I’ve given up trying to make the image appear here–it won’t–of an Occupy Wall Street poster graphic where 2011’s Wall Street occupiers face 1999’s Chinese tanks in Tiananman. But please click for a stirring, complex (if contentious at like a million levels) graphic kicker. The Tiananman tank man in Foley Square. ows poster

PS: If you’re one of the 4,000 or so visits we’ve had here, THANK YOU!! Yet we only have 20ish actual followers. Stay in touch by cursoring to the right & clicking “Sign me up.”
PPS: The New York Times’ Sharon LaFraniere devoted a whole story to Qaio Mu’s brave run as an independent, and the suppression he endured.

Qiao himself also wrote an op-ed about it in the Wall Street Journal Online. He also catalogs the wrongs he suffered on

And I helped my friend Vincent Fang, a senior majoring in journalism (not actually my student, but my kids’ Chinese tutor and xbox FIFA football companion), write about it as well. Vince’s first-person piece (he was a campaign volunteer), “Democratic Election in China Through One Student’s Eyes,” got picked up all over the Web, & even translated into Chinese.

If I Were Emperor…

Ruling the known world has its upside. Like all the candy you want, and no limits on video games or “The Simpsons.”

Kenny rules...briefly.

There'd be no homework...

Hope everyone in America had a wonderful Thanksgiving. Our government was kind enough to arrange a traditional feast at a hotel, for the few dozen Fulbrighters in/near Beijing, our administrators and their families. A bilingual friend explained to a server that when Ethan said he wanted the drumstick, it meant not a little slice but the whole thing! Crazy laowai (foreigners).

It has been a very, very hard week with a steep uptick in responsibilities plus sick kids & a birthday to figure out how to celebrate so it doesn’t become depressing (2-part solution: (1) mousse cake done very well at local bakery; (2) inviting nice Estonian family with similar-age boy although we have never met!).

For all these bounties, and the $3 kung pao chicken on the street out back, we are thankful.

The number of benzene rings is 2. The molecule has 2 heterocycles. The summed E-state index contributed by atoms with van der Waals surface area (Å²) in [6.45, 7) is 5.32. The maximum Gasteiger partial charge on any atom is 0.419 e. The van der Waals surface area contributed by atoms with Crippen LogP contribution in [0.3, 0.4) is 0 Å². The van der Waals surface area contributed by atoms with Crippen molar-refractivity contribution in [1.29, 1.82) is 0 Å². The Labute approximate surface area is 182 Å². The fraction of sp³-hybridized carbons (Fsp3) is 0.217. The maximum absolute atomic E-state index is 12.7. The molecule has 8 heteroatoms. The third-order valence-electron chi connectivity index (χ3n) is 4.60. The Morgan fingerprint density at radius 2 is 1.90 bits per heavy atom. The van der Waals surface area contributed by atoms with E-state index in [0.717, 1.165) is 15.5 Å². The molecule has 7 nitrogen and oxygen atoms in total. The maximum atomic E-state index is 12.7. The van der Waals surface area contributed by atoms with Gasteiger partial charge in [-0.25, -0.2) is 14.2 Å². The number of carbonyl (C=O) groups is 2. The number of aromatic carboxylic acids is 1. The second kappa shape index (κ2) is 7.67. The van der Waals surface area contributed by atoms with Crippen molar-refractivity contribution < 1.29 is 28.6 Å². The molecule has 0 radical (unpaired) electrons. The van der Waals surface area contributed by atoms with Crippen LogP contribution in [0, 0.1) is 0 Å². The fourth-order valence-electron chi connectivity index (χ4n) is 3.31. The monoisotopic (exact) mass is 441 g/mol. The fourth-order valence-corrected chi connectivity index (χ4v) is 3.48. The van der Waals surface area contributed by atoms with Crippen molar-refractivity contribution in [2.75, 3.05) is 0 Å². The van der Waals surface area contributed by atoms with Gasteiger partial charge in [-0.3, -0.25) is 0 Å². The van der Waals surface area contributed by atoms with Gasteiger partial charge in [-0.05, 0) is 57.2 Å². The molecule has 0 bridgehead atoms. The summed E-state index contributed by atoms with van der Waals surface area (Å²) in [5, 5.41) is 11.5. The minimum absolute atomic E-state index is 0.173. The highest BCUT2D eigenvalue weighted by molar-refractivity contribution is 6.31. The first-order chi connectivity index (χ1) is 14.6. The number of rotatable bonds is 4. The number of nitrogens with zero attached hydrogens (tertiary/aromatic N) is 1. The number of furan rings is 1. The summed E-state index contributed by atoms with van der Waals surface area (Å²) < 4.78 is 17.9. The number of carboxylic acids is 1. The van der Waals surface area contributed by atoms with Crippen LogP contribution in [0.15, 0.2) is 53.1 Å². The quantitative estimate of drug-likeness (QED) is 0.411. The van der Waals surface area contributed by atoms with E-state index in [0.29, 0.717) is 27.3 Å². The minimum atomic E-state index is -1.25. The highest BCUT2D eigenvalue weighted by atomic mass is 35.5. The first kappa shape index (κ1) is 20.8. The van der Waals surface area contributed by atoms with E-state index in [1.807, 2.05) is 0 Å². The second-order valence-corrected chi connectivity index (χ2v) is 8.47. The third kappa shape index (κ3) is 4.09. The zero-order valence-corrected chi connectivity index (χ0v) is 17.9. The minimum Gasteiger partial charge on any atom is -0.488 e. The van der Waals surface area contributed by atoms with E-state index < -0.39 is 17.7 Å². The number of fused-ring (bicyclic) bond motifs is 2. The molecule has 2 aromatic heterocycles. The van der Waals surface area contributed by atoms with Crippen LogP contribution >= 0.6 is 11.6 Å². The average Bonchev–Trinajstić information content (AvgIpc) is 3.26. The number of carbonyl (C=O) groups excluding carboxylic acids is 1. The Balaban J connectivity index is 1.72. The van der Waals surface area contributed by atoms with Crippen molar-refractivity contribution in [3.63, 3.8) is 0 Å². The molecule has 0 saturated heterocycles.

Apply for a China Fulbright!

I’m sitting here at the American Center for Educational Exchange after a long day interviewing Chinese PhD candidates who want funding to go to America, with a distinguished (much moreso than me) binational panel. What the young people we interviewed want to study ranges from U.S. public health policy to the Constitution to Derrida and translations of Chinese literary anthologies. Luckily we got good deli sandwiches (where’d they get those?! I haven’t seen a deli sandwich since August months) and a bottomless coffee pot.

The point: I just learned something about my program. There were only 50 apps for lecturing spots in China last year (when I applied); 20 of us were sent over. IT IS NOT THAT HARD TO GET A FULBRIGHT IN CHINA! (Click previous word to get to the application pages.)

I quote: “The world has watched in fascination as China has become one of the most dynamic and powerful nations on earth… The China Fulbright Scholar Program is open to American scholars in the social sciences and humanities who are encouraged to share their expertise with Chinese scholars, students and policy makers for a semester or an academic year. There is a particular interest in scholars with expertise in disciplines related to the study of the U.S. such as American literature and American history and in law. …Fulbright Scholar grants in China include a salary supplement stipend that brings the total stipend up to a maximum of $50,000 for one semester and $100,000 for an academic year. This amount does not include travel allowances. There is also a generous dependent education allowance.”

The catalog of awards typically appears in March, with applications due August 1.